Cristobal Likely to Bring Rain to West Tennessee Next Week
Weather Update – 10:00 p.m. – Friday, June 5th
Showers and thunderstorms moved out of West Tennessee earlier this evening and showers are unlikely from tomorrow through Monday morning. Cristobal will likely make landfall on the Gulf Coast on Sunday and continue north toward West Tennessee. The main concerns are heavy rainfall which could lead to flash flooding, but we may also experience gusty winds at times and even an isolated tornado.
Skies will remain cloudy overnight but rain chances are low with only a 20% chance for isolated showers overnight. Expect calm winds with overnight low temperatures in the upper 60s to lower 70s.
Tomorrow will be the hottest day of the year so far! Temperatures will be in the 90s with a heat index close to 100°F in some areas. Expect mostly sunny to partly cloudy skies and a slight chance for isolated showers and thunderstorms. Mostly dry weather is expected to continue Sunday before Cristobal impacts our weather early next week during the workweek. Stay with WBBJ 7 Eyewitness news for the latest forecast and keep up with Storm Team Weather online too for more updates.
The NOAA and Air Force Hurricane Hunters have been investigating Cristobal this evening and they have found that the storm is a little stronger. The pressure has dropped to 998 mb and data supports a wind speed of about 40 kt. Cristobal continues to have a large and asymmetric appearance with most of the showers and thunderstorms and strong winds to the north and east of the center. The storm is moving northward at a slightly faster pace, about 12 kt. A south to north steering flow between a deep-layer ridge over the western Atlantic and a mid- to upper-level trough over the western Gulf of Mexico should cause Cristobal to continue moving generally northward for the next couple of days. Cristobal will likely continue to slowly strengthen until it makes landfall along the northern Gulf coast in a couple of days. However, the broad structure of the cyclone, dry air on the west side of the system, and moderate wind shear should prevent a significant amount of intensification. The NHC intensity forecast is largely an update of the previous one and is close to the various consensus models. Cristobal is likely to remain a broad and asymmetric storm when it makes landfall. Therefore, users are urged to not focus on the exact forecast path as the associated winds, storm surge, and rainfall will extend well to the east of the center.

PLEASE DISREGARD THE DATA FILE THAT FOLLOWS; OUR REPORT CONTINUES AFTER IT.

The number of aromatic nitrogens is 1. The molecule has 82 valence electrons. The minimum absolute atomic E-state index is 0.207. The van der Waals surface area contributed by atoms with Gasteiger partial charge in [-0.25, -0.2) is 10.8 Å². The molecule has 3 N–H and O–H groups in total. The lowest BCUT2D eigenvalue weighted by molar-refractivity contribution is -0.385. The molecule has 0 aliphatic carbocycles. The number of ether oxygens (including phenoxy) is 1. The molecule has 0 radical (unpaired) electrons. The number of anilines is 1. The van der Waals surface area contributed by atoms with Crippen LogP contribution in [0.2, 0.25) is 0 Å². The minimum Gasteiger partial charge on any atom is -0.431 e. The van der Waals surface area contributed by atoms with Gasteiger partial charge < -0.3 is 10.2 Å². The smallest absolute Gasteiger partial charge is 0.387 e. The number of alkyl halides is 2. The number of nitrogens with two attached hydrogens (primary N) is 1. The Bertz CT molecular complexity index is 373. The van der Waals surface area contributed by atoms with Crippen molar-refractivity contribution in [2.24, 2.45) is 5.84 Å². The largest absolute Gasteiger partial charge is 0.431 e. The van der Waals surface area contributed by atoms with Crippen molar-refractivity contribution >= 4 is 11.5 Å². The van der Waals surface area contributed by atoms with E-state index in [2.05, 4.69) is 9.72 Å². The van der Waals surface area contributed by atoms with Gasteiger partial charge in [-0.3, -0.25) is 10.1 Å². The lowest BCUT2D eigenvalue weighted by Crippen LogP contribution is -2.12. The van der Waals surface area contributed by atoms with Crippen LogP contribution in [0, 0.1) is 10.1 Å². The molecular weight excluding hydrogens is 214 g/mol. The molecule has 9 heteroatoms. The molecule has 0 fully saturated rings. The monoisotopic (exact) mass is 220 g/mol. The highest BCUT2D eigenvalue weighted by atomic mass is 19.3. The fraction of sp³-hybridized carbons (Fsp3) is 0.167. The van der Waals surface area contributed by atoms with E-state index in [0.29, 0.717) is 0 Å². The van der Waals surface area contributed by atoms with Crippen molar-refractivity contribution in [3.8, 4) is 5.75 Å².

Cristobal is expected to produce additional extreme rainfall amounts through the end of the week. The heaviest additional rainfall is expected over far southern Mexico and portions of the Yucatan Peninsula, while also extending along the Pacific coast from Chiapas to Guatemala and El Salvador. This rainfall could cause widespread life-threatening flash floods and mudslides.
There is a danger of life-threatening storm surge from the Mouth of the Mississippi River to Ocean Springs, Mississippi. Life-threatening storm surge remains possible along the Florida Big Bend and in other portions of southern and southeastern Louisiana. Residents in these locations should follow advice given by local emergency officials.
Tropical storm force winds are expected by late Saturday night along the northern Gulf Coast from southeastern Louisiana to the western Florida Panhandle, including metropolitan New Orleans, and a Tropical Storm Warning has been issued for this area. These winds will arrive well in advance of and extend well east of Cristobal’s center.
Heavy rainfall will spread into portions of the Gulf Coast, from east Texas to Florida this weekend into early next week, with areas of flash flooding. Significant flooding will be possible on smaller tributaries, especially where heavier rainfall occurs over portions of Louisiana and Mississippi.
Storm Team 7 Chief Meteorologist, CBM
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